Fun Fact: John and Judy are accidental Jacksonville residents. In 1992, they planned to sail down from Boston to the Virgin Islands to open their own sailboat tour business. Hurricane Andrew had other plans, and made them seek refuge in the St. Johns River, eventually finding a marina in downtown Jacksonville. After 3 months of living in the marina, they decided they might as well settle here….and the rest is history
What brought you to the Springfield Historic District?
John: In 1998 we were renting in San Marco. We decided it was time to buy a house. A friend of ours was one of the early renovators in the neighborhood. He bought houses and renovated them one at a time. I told him we were looking for a house, and he suggested we look at one that he was already renovating in Springfield. He did a nice job and we could afford it, so we bought. The neighborhood, well, it wasn't what attracted us here.
Judy: To be honest, nothing about the neighborhood really appealed to us at the time. The only reason we moved here was because we found a good deal on a nicely renovated 1914 house. We both lived in the city of Boston, Mass for a long time. I had never lived anywhere else. We were sort of comfortable living in big cities with rougher areas. We both had our wits about us and weren't easily taken advantage of, so although the neighborhood didn't appeal to us, it didn't intimidate us either.
How did you feel about the neighborhood when you first moved in?
Judy: Like I said, I didn't think much of it much. The Westside of Main Street was the "nicer" side at the time, and only insane people lived on the Eastside of Main. So I guess we qualified.
I was on the phone everyday, literally everyday, with the police. And it wasn't 630-0500, it was 911. There were all kinds of wild craziness, something different each day. Springfield was the city's dumping ground. Every social service, rehab facility, offenders program, halfway house, homeless service, etc had a piece of the neighborhood. The city tried to keep all the bad stuff in one place: right here. It's funny, a few months ago I found an old "diary" I used to keep of all the illegal activity I observed. The police always did, and they still do, say "document, document, document". So that's what I did. I wrote down everything I saw and every phone call to law enforcement I made. I don't know how I had time to do it all. As I flip back through the pages now and it's amazing I had time to do anything else. That's what I think about. How hard it was to even try to live a semi-normal life.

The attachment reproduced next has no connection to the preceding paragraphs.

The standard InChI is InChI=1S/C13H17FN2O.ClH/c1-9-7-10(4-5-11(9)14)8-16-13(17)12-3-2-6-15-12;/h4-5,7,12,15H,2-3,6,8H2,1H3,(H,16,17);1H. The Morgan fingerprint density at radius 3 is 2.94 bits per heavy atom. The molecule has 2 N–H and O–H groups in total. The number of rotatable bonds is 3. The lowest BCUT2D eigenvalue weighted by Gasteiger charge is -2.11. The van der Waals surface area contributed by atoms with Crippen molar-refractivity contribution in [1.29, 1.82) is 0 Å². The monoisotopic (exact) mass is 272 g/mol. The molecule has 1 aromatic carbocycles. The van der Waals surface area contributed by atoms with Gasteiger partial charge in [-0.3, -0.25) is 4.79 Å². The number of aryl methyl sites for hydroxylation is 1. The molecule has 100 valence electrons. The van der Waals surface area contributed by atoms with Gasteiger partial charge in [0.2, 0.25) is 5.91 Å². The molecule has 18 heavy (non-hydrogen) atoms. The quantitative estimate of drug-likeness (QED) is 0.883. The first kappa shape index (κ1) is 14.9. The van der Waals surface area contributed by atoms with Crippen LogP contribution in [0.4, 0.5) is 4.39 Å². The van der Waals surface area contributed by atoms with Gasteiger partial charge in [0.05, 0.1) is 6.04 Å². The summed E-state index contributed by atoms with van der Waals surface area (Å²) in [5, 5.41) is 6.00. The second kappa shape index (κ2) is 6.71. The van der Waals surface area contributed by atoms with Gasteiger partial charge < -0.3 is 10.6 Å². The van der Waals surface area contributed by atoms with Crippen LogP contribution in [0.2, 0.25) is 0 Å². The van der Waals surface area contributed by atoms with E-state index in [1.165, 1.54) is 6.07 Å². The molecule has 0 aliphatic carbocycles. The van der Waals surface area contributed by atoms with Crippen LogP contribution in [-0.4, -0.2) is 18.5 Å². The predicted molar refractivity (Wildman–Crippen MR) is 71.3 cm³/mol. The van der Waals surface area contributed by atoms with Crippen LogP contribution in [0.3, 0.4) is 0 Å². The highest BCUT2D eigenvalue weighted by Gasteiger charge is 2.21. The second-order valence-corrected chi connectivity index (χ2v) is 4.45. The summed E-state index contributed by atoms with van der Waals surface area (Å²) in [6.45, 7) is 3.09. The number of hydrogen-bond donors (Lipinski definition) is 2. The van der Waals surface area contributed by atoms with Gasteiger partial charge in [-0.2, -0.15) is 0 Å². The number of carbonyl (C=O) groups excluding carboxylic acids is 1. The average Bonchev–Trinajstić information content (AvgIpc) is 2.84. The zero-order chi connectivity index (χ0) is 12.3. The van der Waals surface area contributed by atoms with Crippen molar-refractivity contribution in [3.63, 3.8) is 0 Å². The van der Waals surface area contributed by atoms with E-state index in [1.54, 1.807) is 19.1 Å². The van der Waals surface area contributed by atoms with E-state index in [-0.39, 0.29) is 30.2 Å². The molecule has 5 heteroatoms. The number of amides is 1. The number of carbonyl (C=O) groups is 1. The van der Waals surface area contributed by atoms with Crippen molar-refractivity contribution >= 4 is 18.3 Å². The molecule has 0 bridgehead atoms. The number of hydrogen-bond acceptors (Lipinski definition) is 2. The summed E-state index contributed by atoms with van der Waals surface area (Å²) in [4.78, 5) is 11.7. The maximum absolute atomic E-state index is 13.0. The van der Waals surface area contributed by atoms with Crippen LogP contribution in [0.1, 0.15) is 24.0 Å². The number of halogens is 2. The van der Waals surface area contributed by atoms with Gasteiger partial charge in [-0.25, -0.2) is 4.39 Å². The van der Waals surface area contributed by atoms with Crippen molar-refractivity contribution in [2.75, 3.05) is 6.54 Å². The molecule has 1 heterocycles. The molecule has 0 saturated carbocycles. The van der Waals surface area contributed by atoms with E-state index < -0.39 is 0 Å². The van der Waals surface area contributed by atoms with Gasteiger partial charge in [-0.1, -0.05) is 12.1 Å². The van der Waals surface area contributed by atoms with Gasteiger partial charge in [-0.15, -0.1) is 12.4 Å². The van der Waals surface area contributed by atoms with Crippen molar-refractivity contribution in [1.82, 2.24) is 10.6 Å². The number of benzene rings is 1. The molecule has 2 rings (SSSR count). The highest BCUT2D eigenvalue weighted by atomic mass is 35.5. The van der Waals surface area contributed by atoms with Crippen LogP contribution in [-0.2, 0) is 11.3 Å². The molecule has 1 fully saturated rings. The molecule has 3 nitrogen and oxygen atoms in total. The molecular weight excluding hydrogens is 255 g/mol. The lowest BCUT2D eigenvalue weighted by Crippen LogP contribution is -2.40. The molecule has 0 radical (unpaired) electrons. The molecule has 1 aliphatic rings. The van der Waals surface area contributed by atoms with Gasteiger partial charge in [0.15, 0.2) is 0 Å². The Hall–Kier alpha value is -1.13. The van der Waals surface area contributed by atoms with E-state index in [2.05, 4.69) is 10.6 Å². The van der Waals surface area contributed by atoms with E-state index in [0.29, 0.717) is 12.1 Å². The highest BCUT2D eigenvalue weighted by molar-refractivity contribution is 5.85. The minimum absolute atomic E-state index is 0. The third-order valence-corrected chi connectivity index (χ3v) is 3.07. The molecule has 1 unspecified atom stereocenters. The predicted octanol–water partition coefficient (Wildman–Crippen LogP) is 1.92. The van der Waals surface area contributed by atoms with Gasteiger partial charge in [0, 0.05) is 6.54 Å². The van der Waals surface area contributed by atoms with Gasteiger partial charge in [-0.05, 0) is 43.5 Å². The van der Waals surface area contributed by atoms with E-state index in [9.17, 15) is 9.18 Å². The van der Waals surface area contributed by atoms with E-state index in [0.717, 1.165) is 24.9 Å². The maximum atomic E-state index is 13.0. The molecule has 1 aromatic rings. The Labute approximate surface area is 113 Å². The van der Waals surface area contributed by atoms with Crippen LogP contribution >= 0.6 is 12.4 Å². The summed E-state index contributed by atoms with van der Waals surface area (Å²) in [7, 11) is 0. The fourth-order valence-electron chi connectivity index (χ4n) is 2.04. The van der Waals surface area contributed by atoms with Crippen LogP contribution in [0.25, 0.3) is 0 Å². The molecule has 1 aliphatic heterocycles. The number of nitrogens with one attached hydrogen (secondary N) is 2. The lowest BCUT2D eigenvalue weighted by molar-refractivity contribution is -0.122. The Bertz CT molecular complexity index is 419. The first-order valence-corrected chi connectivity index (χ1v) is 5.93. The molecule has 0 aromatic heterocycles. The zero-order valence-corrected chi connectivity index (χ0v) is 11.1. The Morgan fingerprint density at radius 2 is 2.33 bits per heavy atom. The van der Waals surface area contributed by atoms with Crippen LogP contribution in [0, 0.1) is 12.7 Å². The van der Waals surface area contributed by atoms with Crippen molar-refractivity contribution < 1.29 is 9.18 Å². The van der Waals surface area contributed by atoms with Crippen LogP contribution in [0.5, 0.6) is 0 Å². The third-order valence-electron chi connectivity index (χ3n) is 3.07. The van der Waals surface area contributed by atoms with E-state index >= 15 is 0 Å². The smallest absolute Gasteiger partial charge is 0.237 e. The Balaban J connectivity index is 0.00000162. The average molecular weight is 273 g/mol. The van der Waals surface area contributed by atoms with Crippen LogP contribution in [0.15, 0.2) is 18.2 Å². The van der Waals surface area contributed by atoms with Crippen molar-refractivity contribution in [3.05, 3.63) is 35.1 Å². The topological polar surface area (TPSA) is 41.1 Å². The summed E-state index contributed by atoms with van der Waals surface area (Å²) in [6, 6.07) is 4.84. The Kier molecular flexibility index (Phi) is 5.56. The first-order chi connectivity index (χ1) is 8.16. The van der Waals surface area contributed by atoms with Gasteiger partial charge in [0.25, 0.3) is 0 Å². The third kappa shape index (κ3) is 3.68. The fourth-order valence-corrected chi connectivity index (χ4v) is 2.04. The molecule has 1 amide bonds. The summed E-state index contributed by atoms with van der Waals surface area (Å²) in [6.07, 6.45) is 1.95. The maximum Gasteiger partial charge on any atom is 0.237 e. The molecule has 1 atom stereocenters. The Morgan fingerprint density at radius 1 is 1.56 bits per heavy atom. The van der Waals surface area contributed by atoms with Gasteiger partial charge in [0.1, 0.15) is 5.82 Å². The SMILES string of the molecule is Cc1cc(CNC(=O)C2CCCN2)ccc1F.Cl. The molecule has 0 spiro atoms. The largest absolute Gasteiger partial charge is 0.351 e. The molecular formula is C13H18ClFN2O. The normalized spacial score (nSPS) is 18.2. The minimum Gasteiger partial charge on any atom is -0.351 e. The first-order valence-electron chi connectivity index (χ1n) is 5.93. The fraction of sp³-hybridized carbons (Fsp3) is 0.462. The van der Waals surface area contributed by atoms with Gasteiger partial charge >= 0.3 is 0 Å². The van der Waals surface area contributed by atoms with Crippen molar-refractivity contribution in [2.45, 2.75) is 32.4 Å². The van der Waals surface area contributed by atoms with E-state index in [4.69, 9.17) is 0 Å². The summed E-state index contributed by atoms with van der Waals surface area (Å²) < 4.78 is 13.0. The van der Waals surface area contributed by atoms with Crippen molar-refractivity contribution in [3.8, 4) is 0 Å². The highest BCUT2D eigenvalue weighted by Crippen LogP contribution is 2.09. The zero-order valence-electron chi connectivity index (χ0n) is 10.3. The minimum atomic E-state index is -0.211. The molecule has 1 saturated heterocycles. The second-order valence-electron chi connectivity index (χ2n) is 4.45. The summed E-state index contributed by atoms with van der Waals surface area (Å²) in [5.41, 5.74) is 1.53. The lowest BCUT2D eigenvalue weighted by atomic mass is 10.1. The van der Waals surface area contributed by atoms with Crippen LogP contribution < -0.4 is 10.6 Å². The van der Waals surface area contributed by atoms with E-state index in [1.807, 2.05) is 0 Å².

What's changed about the Historic District since you moved in?
Judy: I sit on the front porch today and barely recognize the old neighborhood. There have been a lot of houses come down through the years by neglect, abuse, fire or demolition. Some beautiful and some that were being held up by spit and glue and needed to go. In that way, the landscape has changed. Of course things have gotten a lot better around here. Violent crime isn't so much an issue anymore so much as petty crimes, like theft. It's much better, but that element is still around, don't kid yourself. Certain pockets, like the BP on 8thStreet, are still active. People still need to be vigilant about the criminal element.
I think the biggest difference is probably just having real neighbors around now. In 1998, every other house around us was boarded up. There were maybe 1 or 2 actual homeowners around us. The rest were slum lords, rooming houses, or abandoned. Now when I spend time on my front porch, I have real neighbors I can have a conversation with. People are engaged and active our community now, whereas then everyone seemed to be here today and gone tomorrow.
Do you have any interesting stories about the neighborhood from your early years here?
John: Oh, we have some stories.
I'll give you one. Our neighbor and I had it out one day. He brought a knife and I brought a gun. It was that kind of a place back then. The funny thing is, he was so scared that he called the police on me...even though he had several warrants out for his arrest! Let's see, I had to introduce the bums and transients that lived in our alley to my shotgun, too. That's all they responded too. A few warning shots over their head eventually convinced them not to come back, you see. That's just what you had to do back then.
Judy: This is a story that I tell everybody. When we purchased our home, it was painted baby blue on the front, but only had a thin coat of white primer on the sides. As you might expect, painting our house was one of the first big projects we did. We purchased one of those tall aluminum ladders to reach the outside of our second floor. But where do you store a tall ladder? You couldn't leave anything – ANYTHING – on your front porch at the time. Anything you left would be gone by the next morning. Heck, maybe even just an hour. Tools, plants, furniture, wind chimes...anything. I had to figure out how I was going to stop my ladder from being stolen at night, so I got creative. Our bed was on the second floor near a window. I rested the ladder against the house near our bedroom window. Then I tied one end of a rope to the ladder and the other end of the rope to my wrist. If they were going to steal my ladder, they'd have to drag me out of the window with them!